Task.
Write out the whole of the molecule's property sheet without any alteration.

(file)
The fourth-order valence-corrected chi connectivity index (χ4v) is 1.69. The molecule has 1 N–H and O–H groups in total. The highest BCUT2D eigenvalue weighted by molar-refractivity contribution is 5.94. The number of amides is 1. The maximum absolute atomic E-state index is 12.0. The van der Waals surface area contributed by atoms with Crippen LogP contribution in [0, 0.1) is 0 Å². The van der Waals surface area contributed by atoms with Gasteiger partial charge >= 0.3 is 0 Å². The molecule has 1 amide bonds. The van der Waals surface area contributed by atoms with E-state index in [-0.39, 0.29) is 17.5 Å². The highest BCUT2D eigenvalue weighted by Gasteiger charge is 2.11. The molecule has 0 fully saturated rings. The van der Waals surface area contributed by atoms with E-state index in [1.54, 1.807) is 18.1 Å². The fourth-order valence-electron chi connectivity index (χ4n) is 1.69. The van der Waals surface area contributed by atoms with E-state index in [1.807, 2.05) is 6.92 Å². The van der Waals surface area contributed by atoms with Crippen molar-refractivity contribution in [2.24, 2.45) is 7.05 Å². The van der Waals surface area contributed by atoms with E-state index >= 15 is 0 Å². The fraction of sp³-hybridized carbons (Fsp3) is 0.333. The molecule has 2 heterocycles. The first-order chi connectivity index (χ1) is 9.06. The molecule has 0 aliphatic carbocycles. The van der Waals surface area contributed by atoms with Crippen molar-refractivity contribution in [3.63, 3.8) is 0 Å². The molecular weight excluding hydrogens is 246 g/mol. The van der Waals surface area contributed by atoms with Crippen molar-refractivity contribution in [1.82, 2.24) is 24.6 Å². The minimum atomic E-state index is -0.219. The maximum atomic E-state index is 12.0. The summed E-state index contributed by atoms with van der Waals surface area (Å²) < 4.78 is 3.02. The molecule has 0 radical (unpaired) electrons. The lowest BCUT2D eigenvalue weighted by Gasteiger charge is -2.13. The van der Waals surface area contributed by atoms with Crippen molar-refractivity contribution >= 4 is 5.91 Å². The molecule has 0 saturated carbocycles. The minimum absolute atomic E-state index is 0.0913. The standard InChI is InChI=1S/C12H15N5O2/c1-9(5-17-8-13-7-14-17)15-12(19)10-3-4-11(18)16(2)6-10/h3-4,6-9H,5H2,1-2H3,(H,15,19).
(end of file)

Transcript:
The fourth-order valence-corrected chi connectivity index (χ4v) is 1.69. The molecule has 1 N–H and O–H groups in total. The highest BCUT2D eigenvalue weighted by molar-refractivity contribution is 5.94. The number of amides is 1. The maximum absolute atomic E-state index is 12.0. The van der Waals surface area contributed by atoms with Crippen LogP contribution in [0, 0.1) is 0 Å². The van der Waals surface area contributed by atoms with Gasteiger partial charge >= 0.3 is 0 Å². The molecule has 1 amide bonds. The van der Waals surface area contributed by atoms with E-state index in [-0.39, 0.29) is 17.5 Å². The highest BCUT2D eigenvalue weighted by Gasteiger charge is 2.11. The molecule has 0 fully saturated rings. The van der Waals surface area contributed by atoms with E-state index in [1.54, 1.807) is 18.1 Å². The fourth-order valence-electron chi connectivity index (χ4n) is 1.69. The van der Waals surface area contributed by atoms with E-state index in [1.807, 2.05) is 6.92 Å². The van der Waals surface area contributed by atoms with Crippen molar-refractivity contribution in [2.24, 2.45) is 7.05 Å². The van der Waals surface area contributed by atoms with E-state index >= 15 is 0 Å². The fraction of sp³-hybridized carbons (Fsp3) is 0.333. The molecule has 2 heterocycles. The first-order chi connectivity index (χ1) is 9.06. The molecule has 0 aliphatic carbocycles. The van der Waals surface area contributed by atoms with Crippen molar-refractivity contribution in [3.63, 3.8) is 0 Å². The molecular weight excluding hydrogens is 246 g/mol. The van der Waals surface area contributed by atoms with Crippen molar-refractivity contribution in [1.82, 2.24) is 24.6 Å². The minimum atomic E-state index is -0.219. The maximum atomic E-state index is 12.0. The summed E-state index contributed by atoms with van der Waals surface area (Å²) < 4.78 is 3.02. The molecule has 0 radical (unpaired) electrons. The lowest BCUT2D eigenvalue weighted by Gasteiger charge is -2.13. The van der Waals surface area contributed by atoms with Crippen molar-refractivity contribution >= 4 is 5.91 Å². The molecule has 0 saturated carbocycles. The minimum absolute atomic E-state index is 0.0913. The standard InChI is InChI=1S/C12H15N5O2/c1-9(5-17-8-13-7-14-17)15-12(19)10-3-4-11(18)16(2)6-10/h3-4,6-9H,5H2,1-2H3,(H,15,19).